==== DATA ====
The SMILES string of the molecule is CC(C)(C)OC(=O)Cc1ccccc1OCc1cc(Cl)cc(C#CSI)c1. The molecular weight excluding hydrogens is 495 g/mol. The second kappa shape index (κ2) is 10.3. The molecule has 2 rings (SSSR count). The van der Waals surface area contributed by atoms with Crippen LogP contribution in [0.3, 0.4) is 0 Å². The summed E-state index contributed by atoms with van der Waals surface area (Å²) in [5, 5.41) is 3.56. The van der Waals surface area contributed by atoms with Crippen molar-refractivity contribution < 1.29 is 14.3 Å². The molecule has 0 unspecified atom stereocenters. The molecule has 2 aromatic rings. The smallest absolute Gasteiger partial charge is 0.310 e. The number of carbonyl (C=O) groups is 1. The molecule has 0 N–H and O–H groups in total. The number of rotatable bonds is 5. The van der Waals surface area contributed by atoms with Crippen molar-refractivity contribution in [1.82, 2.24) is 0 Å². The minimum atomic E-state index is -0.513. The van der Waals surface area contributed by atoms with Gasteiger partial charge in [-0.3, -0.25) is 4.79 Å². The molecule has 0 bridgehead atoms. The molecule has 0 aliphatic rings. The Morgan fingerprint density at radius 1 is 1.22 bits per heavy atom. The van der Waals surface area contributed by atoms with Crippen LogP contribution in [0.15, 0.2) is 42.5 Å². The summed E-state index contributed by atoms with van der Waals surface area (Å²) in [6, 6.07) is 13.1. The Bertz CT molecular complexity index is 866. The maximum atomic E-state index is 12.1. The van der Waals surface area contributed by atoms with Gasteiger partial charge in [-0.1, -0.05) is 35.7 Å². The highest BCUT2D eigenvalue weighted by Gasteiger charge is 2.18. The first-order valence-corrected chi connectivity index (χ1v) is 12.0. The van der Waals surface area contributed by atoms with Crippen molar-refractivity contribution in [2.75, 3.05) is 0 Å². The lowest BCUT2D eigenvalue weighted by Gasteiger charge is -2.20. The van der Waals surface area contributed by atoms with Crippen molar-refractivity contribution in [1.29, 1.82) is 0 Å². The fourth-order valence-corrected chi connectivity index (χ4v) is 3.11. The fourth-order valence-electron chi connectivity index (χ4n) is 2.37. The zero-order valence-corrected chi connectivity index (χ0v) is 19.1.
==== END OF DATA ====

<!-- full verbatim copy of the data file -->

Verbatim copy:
The SMILES string of the molecule is CC(C)(C)OC(=O)Cc1ccccc1OCc1cc(Cl)cc(C#CSI)c1. The molecular weight excluding hydrogens is 495 g/mol. The second kappa shape index (κ2) is 10.3. The molecule has 2 rings (SSSR count). The van der Waals surface area contributed by atoms with Crippen LogP contribution in [0.3, 0.4) is 0 Å². The summed E-state index contributed by atoms with van der Waals surface area (Å²) in [5, 5.41) is 3.56. The van der Waals surface area contributed by atoms with Crippen molar-refractivity contribution < 1.29 is 14.3 Å². The molecule has 0 unspecified atom stereocenters. The molecule has 2 aromatic rings. The smallest absolute Gasteiger partial charge is 0.310 e. The number of carbonyl (C=O) groups is 1. The molecule has 0 N–H and O–H groups in total. The number of rotatable bonds is 5. The van der Waals surface area contributed by atoms with Crippen molar-refractivity contribution in [1.82, 2.24) is 0 Å². The minimum atomic E-state index is -0.513. The van der Waals surface area contributed by atoms with Gasteiger partial charge in [-0.3, -0.25) is 4.79 Å². The molecule has 0 bridgehead atoms. The molecule has 0 aliphatic rings. The Morgan fingerprint density at radius 1 is 1.22 bits per heavy atom. The van der Waals surface area contributed by atoms with Crippen LogP contribution in [0.15, 0.2) is 42.5 Å². The summed E-state index contributed by atoms with van der Waals surface area (Å²) in [6, 6.07) is 13.1. The Bertz CT molecular complexity index is 866. The maximum atomic E-state index is 12.1. The van der Waals surface area contributed by atoms with Gasteiger partial charge in [-0.1, -0.05) is 35.7 Å². The highest BCUT2D eigenvalue weighted by Gasteiger charge is 2.18. The first-order valence-corrected chi connectivity index (χ1v) is 12.0. The van der Waals surface area contributed by atoms with Crippen molar-refractivity contribution in [2.75, 3.05) is 0 Å². The lowest BCUT2D eigenvalue weighted by Gasteiger charge is -2.20. The van der Waals surface area contributed by atoms with Crippen molar-refractivity contribution in [1.29, 1.82) is 0 Å². The fourth-order valence-corrected chi connectivity index (χ4v) is 3.11. The fourth-order valence-electron chi connectivity index (χ4n) is 2.37. The zero-order valence-corrected chi connectivity index (χ0v) is 19.1.